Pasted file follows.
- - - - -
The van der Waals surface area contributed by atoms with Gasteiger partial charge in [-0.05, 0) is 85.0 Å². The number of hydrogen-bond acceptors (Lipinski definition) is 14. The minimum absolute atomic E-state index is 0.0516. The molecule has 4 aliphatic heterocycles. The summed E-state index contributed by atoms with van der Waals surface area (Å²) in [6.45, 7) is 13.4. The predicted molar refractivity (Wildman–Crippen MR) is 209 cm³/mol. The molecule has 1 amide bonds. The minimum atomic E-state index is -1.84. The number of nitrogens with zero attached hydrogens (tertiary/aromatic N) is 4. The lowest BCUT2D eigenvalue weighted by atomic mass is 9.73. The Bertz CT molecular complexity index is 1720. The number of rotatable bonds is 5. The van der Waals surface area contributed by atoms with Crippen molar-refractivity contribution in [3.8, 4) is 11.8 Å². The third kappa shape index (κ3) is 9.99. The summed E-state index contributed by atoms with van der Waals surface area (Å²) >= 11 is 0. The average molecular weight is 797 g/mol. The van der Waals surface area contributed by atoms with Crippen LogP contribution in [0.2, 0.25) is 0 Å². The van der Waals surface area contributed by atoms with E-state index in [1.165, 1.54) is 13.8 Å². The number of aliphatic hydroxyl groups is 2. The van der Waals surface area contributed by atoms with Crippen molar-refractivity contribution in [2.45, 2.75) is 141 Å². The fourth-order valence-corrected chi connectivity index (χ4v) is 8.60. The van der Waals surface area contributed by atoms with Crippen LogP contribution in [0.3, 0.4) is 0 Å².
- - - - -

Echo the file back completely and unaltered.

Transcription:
The van der Waals surface area contributed by atoms with Gasteiger partial charge in [-0.05, 0) is 85.0 Å². The number of hydrogen-bond acceptors (Lipinski definition) is 14. The minimum absolute atomic E-state index is 0.0516. The molecule has 4 aliphatic heterocycles. The summed E-state index contributed by atoms with van der Waals surface area (Å²) in [6.45, 7) is 13.4. The predicted molar refractivity (Wildman–Crippen MR) is 209 cm³/mol. The molecule has 1 amide bonds. The minimum atomic E-state index is -1.84. The number of nitrogens with zero attached hydrogens (tertiary/aromatic N) is 4. The lowest BCUT2D eigenvalue weighted by atomic mass is 9.73. The Bertz CT molecular complexity index is 1720. The number of rotatable bonds is 5. The van der Waals surface area contributed by atoms with Crippen molar-refractivity contribution in [3.8, 4) is 11.8 Å². The third kappa shape index (κ3) is 9.99. The summed E-state index contributed by atoms with van der Waals surface area (Å²) >= 11 is 0. The average molecular weight is 797 g/mol. The van der Waals surface area contributed by atoms with Crippen LogP contribution in [0.2, 0.25) is 0 Å². The van der Waals surface area contributed by atoms with E-state index in [1.165, 1.54) is 13.8 Å². The number of aliphatic hydroxyl groups is 2. The van der Waals surface area contributed by atoms with Crippen molar-refractivity contribution in [2.45, 2.75) is 141 Å². The fourth-order valence-corrected chi connectivity index (χ4v) is 8.60. The van der Waals surface area contributed by atoms with Crippen LogP contribution in [0.3, 0.4) is 0 Å².